Virtual home learning, when optional and not mandated, may be an option to explore.  In many cases, students enjoy the more independent nature of the academic pacing and style. There are challenges, such as needing structure and ensuring a complete curriculum, but the benefits may outweigh the downsides.

Great Headline – Tutoring Reduces Math Anxiety.

But how do we know?

If you’ve followed my blog and my posts for any amount of time, you know that I don’t often quote statistics or ‘research’ in Education since the studies tend to be subjective.  This study was the first quantitative study that I’ve seen.  The researchers did MRI on children before and after tutoring to measure brain waves and brain development.  Very interesting stuff.

The bottom line is that compared to a baseline, students who received 1 on 1 tutoring for Math were less anxious after only 8 weeks.   All the details of the study are at this link:

CLICK HERE FOR THE LINK TO THE STUDY

or see: http://ww2.kqed.org/mindshift/2015/09/09/study-kids-math-anxiety-reduced-when-learning-with-tutors/

What do you think about this?

Do you think it would help you or your child?

Attn new HS Juniors.  It’s that time of year… Test Prep Season.

Good news …  there is help 🙂

A Free Practice SAT (by the College Board) is available on the College Board site. mAke the grAde recommends that all students planning to take an upcoming SAT should take advantage of this ‘offer’.

PRACTICE COLLEGE BOARD SAT EXAM

There are a number of ways to prep for the SAT (and ACT) exams.  One is to simply practice that test as much as possible.  Practice makes perfect.

Practice also helps to demonstrate both areas of need (which you may choose to ameliorate with a tutor) and areas of strength (which is may be just fine with).  Areas of need may include specifics in the 3 main sections of the SAT: Reading, Math and Writing, but may also expose needs in your timing and pacing for the questions and for the sections (remember the SAT (and ACT) is a timed exam!)

To access this practice SAT click this link:

PRACTICE COLLEGE BOARD SAT EXAM

The SAT is administrated 8 times during the academic year: October, November, December, January, March, May and June.  This year is a watershed year however as the “old” SAT will be administered up to and including January 2016 and then a “new” SAT will be administered starting in March 2016.  mAke the grAde recommends taking the “old” SAT while is is still in play since it is a known commodity and there are still several unknowns concerning the ‘new’ SAT.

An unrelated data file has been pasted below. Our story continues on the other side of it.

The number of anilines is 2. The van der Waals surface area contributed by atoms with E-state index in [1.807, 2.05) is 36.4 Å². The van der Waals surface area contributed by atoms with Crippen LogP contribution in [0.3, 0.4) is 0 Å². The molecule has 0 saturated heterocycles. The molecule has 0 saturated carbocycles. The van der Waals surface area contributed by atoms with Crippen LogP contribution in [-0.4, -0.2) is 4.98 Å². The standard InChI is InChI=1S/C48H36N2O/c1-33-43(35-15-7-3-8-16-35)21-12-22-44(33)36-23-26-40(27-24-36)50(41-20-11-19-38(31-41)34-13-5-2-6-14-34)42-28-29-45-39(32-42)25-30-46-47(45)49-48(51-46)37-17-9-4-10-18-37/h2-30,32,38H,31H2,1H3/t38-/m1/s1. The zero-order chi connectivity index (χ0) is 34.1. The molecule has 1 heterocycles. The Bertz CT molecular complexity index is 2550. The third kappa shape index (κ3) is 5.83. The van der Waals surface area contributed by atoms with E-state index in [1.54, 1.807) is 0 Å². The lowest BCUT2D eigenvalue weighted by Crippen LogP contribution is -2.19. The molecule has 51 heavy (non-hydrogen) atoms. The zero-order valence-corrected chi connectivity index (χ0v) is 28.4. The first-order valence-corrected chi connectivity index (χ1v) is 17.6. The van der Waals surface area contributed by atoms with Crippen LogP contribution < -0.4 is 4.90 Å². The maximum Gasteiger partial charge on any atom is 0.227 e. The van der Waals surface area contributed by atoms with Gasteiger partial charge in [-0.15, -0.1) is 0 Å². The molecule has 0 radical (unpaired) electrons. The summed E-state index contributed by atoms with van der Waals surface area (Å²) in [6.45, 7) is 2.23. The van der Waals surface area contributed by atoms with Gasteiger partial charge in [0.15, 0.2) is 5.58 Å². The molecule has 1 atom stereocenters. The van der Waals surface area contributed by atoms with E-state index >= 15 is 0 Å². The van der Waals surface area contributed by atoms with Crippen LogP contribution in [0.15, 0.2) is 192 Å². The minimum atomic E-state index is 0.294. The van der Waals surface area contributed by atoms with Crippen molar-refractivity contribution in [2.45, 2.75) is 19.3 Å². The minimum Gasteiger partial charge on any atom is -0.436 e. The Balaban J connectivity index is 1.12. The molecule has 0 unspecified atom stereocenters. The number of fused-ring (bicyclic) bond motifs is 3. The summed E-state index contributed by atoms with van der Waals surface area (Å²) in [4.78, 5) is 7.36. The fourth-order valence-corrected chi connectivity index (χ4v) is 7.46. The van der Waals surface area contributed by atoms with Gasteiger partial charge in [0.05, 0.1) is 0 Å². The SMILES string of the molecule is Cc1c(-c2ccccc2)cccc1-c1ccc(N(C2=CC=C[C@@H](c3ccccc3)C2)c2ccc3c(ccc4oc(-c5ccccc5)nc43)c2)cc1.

What do you think? What is your test calendar plan?

Questions?  contact make the grade at EMAIL MAKETHEGRADE

PS – the deadline to register for the October 3 SAT exam is September 3.

PRACTICE COLLEGE BOARD SAT EXAM

This press release was syndicated to over 600 news agencies including ABC and Fox news and other wire services.

You can see the press release by clicking here:  Maximum Education Press Release

press release 1

This press release was syndicated to over 600 news agencies including ABC and Fox news and other wire services.
You can see the press release by clicking here:  Maximum Education Press Release
press release 1

It’s been an exciting summer at mAke the grAde.  Maximum Education was released in June and became an Amazon #1 seller in its first week.

You can still get your copy of Maximum Education at the roll out price of only 99 cents for the online kindle version or $9.99 for the paperback.

CLICK HERE TO GET Maximum Education

Both the kindle version and paperback continue to sell consistently.  Which leads to the next phase of the project.. Maximum Education – The Live Workshop.  This workshop will cover the important principles from the book in a 90 minute, live, interactive event.  The workshop will be presented live locally (beginning August 29th) as well as over the internet in a live webinar format (beginning in September).

If you want more information now, EMAIL mAke the grAde

Stay tuned for more details.

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It’s finals time.  Some students love this time of year (school is almost over) and some dread it.  These year end, culminating exams are often intimidating and overwhelming for students. The key is preparation and being ready to take the test.